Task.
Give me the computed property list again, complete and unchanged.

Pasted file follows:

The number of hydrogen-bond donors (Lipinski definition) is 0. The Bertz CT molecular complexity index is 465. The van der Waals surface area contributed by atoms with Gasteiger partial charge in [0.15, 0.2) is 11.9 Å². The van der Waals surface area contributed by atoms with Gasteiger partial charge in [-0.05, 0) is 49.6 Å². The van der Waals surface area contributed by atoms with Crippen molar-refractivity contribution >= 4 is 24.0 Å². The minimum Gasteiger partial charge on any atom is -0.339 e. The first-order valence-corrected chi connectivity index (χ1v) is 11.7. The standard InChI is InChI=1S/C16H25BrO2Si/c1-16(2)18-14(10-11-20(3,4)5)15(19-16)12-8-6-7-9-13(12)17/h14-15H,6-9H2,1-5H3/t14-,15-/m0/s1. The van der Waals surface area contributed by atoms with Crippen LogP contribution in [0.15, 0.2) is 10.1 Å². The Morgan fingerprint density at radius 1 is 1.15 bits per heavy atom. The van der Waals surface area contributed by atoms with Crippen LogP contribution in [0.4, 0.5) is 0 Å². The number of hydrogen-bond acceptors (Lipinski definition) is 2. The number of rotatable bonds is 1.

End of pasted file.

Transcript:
The number of hydrogen-bond donors (Lipinski definition) is 0. The Bertz CT molecular complexity index is 465. The van der Waals surface area contributed by atoms with Gasteiger partial charge in [0.15, 0.2) is 11.9 Å². The van der Waals surface area contributed by atoms with Gasteiger partial charge in [-0.05, 0) is 49.6 Å². The van der Waals surface area contributed by atoms with Crippen molar-refractivity contribution >= 4 is 24.0 Å². The minimum Gasteiger partial charge on any atom is -0.339 e. The first-order valence-corrected chi connectivity index (χ1v) is 11.7. The standard InChI is InChI=1S/C16H25BrO2Si/c1-16(2)18-14(10-11-20(3,4)5)15(19-16)12-8-6-7-9-13(12)17/h14-15H,6-9H2,1-5H3/t14-,15-/m0/s1. The van der Waals surface area contributed by atoms with Crippen LogP contribution in [0.15, 0.2) is 10.1 Å². The Morgan fingerprint density at radius 1 is 1.15 bits per heavy atom. The van der Waals surface area contributed by atoms with Crippen LogP contribution in [0.4, 0.5) is 0 Å². The number of hydrogen-bond acceptors (Lipinski definition) is 2. The number of rotatable bonds is 1.